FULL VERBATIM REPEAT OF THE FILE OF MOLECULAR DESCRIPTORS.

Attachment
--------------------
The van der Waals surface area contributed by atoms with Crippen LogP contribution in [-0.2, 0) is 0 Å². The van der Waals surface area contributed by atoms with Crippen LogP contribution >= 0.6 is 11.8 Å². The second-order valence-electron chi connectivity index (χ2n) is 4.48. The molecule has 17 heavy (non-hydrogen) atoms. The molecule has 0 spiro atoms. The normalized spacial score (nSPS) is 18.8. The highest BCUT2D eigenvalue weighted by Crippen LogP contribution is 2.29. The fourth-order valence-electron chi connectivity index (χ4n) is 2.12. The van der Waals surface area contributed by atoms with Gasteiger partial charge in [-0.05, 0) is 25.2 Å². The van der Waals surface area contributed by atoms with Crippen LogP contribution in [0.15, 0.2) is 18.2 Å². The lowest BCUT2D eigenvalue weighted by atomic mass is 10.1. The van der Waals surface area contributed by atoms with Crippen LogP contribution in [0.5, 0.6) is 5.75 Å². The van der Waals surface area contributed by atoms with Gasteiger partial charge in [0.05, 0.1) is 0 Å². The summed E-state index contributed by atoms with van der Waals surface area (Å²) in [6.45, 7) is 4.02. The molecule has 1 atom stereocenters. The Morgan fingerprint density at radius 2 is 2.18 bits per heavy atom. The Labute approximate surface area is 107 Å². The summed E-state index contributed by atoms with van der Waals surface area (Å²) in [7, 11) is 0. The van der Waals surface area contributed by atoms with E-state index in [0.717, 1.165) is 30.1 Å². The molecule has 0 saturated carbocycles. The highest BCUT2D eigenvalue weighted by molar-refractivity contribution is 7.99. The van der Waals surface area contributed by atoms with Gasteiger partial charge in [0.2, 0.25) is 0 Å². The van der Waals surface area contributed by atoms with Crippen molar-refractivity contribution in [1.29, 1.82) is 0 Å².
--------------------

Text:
The van der Waals surface area contributed by atoms with Crippen LogP contribution in [-0.2, 0) is 0 Å². The van der Waals surface area contributed by atoms with Crippen LogP contribution >= 0.6 is 11.8 Å². The second-order valence-electron chi connectivity index (χ2n) is 4.48. The molecule has 17 heavy (non-hydrogen) atoms. The molecule has 0 spiro atoms. The normalized spacial score (nSPS) is 18.8. The highest BCUT2D eigenvalue weighted by Crippen LogP contribution is 2.29. The fourth-order valence-electron chi connectivity index (χ4n) is 2.12. The van der Waals surface area contributed by atoms with Gasteiger partial charge in [-0.05, 0) is 25.2 Å². The van der Waals surface area contributed by atoms with Crippen LogP contribution in [0.15, 0.2) is 18.2 Å². The lowest BCUT2D eigenvalue weighted by atomic mass is 10.1. The van der Waals surface area contributed by atoms with Crippen LogP contribution in [0.5, 0.6) is 5.75 Å². The van der Waals surface area contributed by atoms with Gasteiger partial charge in [0.05, 0.1) is 0 Å². The summed E-state index contributed by atoms with van der Waals surface area (Å²) in [6.45, 7) is 4.02. The molecule has 1 atom stereocenters. The Morgan fingerprint density at radius 2 is 2.18 bits per heavy atom. The Labute approximate surface area is 107 Å². The summed E-state index contributed by atoms with van der Waals surface area (Å²) in [7, 11) is 0. The van der Waals surface area contributed by atoms with E-state index in [0.717, 1.165) is 30.1 Å². The molecule has 0 saturated carbocycles. The highest BCUT2D eigenvalue weighted by molar-refractivity contribution is 7.99. The van der Waals surface area contributed by atoms with Gasteiger partial charge in [0.2, 0.25) is 0 Å². The van der Waals surface area contributed by atoms with Crippen molar-refractivity contribution in [1.29, 1.82) is 0 Å².